Initially, its Muslim Brotherhood training and Wahhabi funding directed its efforts against the PLO negotiations with Israel, but when Hamas entered an alliance with Hezbollah and Iran, it became part of a regional axis commanded from Tehran, and thus became part of the ayatollahs' strategy to expand across the region and topple moderate Arab governments.
Hamas' 2007 coup d'etat against the Palestinian Authority signaled that Hamas had become another Iranian tentacle in the region.
Iran and Iraq
The Iranian plan for Iraq is nothing new. Since the first days of the 1979 revolution, Iranian intelligence fomented trouble in the Shia areas of Iraq. Its long-term goal would see the Shia majority in Iraq sympathetic to the regime in Tehran and provide a land bridge to Syria and Lebanon in the west — from Tehran to the Mediterranean Sea.
With southern Iraq dominated by Iran, it would change the nature of the confrontation with Israel and threaten the oil-rich states of the Arabian Gulf.
Iran penetrated most political parties with Islamist (Shia) inclination, and organized a bold pro-Khomeinist force: the Mahdi Army. Iran, Syria, and Hezbollah worked in unison to establish a "pro-axis" force inside Iraq.
In Afghanistan, Iran's strategists were undeterred by the presence of NATO troops after 2001. Despite the collapse of the Taliban regime that year, Tehran infiltrated Afghanistan's Shi'ite Hazara community in the center of the country and provided logistical support to the Taliban insurgency.
Infiltrating Arabia: Yemen, Saudi Arabia and the Gulf
Over the past few years, Tehran has widened its subversive activities in the Arabian Peninsula, quarreling with the Gulf Arab states of Bahrain and the United Arab Emirates. Although the U.A.E. claims the island of Abu Musa as part of its sovereign territory, Iranian forces have occupied it, and reject calls to withdraw.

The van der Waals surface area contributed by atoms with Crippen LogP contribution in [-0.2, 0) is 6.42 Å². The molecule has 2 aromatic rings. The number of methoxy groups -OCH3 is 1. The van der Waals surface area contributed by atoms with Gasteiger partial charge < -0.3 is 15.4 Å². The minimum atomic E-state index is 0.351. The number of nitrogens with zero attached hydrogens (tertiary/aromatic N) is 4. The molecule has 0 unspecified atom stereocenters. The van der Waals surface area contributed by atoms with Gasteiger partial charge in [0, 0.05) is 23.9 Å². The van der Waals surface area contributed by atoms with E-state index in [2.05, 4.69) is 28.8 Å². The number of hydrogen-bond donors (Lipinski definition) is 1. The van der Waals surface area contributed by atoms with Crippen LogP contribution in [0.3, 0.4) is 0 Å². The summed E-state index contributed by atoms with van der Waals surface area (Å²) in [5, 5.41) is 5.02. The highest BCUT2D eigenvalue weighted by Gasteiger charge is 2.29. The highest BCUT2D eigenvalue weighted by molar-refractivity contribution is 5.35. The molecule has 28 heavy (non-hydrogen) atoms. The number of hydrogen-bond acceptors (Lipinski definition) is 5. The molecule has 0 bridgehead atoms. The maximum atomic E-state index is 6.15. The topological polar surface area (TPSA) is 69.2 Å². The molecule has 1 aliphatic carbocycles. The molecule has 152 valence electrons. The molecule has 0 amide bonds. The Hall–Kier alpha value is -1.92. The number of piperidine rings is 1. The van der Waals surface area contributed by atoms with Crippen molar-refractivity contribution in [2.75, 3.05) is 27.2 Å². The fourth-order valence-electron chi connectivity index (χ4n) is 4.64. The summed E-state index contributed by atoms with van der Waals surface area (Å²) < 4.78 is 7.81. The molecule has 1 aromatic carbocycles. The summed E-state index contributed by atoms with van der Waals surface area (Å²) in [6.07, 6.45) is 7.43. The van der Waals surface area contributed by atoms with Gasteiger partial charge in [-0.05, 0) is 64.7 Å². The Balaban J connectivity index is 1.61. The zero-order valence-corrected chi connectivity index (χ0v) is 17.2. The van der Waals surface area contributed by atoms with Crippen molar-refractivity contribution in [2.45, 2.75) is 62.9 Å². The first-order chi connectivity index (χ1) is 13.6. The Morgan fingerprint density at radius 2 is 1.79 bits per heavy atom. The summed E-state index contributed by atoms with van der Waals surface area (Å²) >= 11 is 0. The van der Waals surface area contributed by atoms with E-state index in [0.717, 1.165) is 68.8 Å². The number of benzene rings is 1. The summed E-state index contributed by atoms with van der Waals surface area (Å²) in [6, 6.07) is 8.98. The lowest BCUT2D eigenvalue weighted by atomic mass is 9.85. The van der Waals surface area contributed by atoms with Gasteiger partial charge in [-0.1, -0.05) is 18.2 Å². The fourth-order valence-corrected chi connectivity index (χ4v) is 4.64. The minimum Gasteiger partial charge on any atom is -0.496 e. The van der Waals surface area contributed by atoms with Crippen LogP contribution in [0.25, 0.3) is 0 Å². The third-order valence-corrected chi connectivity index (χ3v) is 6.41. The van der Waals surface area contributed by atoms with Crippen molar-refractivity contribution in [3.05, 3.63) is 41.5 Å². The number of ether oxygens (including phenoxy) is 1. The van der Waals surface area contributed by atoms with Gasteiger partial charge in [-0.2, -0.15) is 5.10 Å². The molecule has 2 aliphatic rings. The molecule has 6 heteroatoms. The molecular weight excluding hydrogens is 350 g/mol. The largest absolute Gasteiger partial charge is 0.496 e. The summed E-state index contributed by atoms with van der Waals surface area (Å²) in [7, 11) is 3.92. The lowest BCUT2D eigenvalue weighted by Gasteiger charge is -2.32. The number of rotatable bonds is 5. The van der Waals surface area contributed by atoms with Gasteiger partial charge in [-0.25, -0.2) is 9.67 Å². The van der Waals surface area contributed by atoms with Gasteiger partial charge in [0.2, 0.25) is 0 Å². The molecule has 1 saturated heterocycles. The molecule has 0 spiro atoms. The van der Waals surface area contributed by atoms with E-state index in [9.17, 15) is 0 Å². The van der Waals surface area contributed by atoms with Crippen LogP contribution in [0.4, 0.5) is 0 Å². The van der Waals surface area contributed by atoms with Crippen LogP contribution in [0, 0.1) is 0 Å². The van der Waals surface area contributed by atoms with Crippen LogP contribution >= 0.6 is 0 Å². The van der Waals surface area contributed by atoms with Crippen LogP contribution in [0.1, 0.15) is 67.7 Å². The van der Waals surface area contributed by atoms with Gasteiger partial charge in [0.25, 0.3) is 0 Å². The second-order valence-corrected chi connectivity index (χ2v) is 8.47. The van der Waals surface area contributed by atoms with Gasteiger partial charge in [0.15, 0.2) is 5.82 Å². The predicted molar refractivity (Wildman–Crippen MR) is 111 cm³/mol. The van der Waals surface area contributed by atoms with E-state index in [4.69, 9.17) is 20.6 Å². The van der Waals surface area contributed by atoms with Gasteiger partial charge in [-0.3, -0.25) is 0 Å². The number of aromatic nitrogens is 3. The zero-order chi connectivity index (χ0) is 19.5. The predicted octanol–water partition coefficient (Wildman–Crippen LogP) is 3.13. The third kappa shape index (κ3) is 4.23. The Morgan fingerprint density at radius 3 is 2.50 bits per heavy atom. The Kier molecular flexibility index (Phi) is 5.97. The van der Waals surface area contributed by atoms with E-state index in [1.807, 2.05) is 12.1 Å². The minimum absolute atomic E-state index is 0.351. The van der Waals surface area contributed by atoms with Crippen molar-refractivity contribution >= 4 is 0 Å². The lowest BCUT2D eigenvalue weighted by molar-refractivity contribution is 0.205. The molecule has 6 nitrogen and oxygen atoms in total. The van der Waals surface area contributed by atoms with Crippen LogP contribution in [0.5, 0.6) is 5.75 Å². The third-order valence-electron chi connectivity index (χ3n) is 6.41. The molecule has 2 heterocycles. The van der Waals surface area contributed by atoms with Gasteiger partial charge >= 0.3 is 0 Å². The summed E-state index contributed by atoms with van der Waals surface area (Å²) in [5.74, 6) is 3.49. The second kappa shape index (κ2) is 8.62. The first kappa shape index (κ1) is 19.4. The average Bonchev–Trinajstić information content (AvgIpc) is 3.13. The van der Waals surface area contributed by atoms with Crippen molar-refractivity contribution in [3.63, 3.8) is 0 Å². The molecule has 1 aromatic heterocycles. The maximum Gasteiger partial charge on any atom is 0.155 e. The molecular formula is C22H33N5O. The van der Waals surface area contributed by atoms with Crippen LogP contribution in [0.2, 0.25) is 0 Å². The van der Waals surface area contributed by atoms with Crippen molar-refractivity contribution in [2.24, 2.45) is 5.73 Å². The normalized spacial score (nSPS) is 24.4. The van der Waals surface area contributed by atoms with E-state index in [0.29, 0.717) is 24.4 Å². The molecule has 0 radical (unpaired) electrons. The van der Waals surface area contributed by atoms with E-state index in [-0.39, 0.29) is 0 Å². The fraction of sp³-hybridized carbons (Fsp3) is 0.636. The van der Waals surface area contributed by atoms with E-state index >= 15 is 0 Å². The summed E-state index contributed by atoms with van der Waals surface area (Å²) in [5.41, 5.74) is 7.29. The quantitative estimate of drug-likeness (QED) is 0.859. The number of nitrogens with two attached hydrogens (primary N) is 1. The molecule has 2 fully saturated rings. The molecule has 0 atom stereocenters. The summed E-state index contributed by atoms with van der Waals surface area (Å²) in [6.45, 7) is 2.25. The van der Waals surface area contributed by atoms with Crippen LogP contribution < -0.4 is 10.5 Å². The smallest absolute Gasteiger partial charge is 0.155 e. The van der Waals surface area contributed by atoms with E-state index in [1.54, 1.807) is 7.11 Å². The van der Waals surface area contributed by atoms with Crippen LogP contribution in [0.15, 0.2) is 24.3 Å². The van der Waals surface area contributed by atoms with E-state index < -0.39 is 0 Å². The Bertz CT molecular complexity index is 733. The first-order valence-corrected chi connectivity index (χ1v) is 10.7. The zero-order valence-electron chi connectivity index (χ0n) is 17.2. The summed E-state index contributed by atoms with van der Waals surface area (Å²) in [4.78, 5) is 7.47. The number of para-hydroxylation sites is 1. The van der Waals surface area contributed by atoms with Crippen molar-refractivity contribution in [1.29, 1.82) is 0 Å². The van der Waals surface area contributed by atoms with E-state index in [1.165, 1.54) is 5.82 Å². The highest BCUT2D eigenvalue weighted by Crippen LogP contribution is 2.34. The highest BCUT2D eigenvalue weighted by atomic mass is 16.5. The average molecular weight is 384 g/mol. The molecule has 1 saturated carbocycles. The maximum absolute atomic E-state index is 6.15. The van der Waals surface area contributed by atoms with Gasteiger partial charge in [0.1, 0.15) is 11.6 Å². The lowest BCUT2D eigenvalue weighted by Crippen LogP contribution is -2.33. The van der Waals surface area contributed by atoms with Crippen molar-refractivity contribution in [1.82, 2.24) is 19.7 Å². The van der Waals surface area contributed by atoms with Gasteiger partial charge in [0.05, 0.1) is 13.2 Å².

Recent statements by Khomeinist clerics assert that Bahrain, too, is an Iranian possession under the name of Mishmahig Island, and it has triggered a severe diplomatic crisis with the small kingdom.
Behind these historical disputes lay greater geopolitical ambitions. Iran has been investing large amounts of oil money in the U.A.E. with the aim of expanding its political and military influence in the Gulf.
Targeting North Africa
Although North Africa has been home almost exclusively to Salafi jihadists, it has witnessed increased activity by Tehran's Shi'ite operatives. According to Moroccan authorities, Iran has funded religious institutions whose first mission is to convert Sunnis to Shia, in what is coined as "Tashyeeh."
Moreover, Moroccan and Algerian opposition sources believe Iran is attempting to convince Algiers to proceed with cooperation agreements similar to the Iranian-Syrian treaties or the latest Syrian-Turkish accords. If this thrust were to bear fruit, the benefits for Tehran would be incalculable.
Meanwhile, last year in Egypt, Hosni Mubarak's government accused Hezbollah of creating cells inside the country and planning attacks against Egyptian and Western targets.
The Iranian strategy to build terror networks along the Nile Valley by way of Hezbollah has not been limited to Egypt. Sudan, whose regime has been both Islamist and jihadist since 1989, has undergone a rapprochement with Tehran.
Hezbollah and Iranian intelligence benefit from the immense land mass by building military bases and training regime militias for potential confrontations to come.
By linking up with Sudan, Hezbollah and its Iranian sponsors now have a host south of Egypt, where they can access the Red Sea via Port Sudan and use paths to Eritrea and Chad.
East and West Africa
Towards the end of 2008 and 2009, intense contacts between Iranian president Mahmoud Ahmadinejad's representatives and Eritrean officials culminated in the signing of an agreement granting Iran's navy facilities along the coasts of the Eritrea.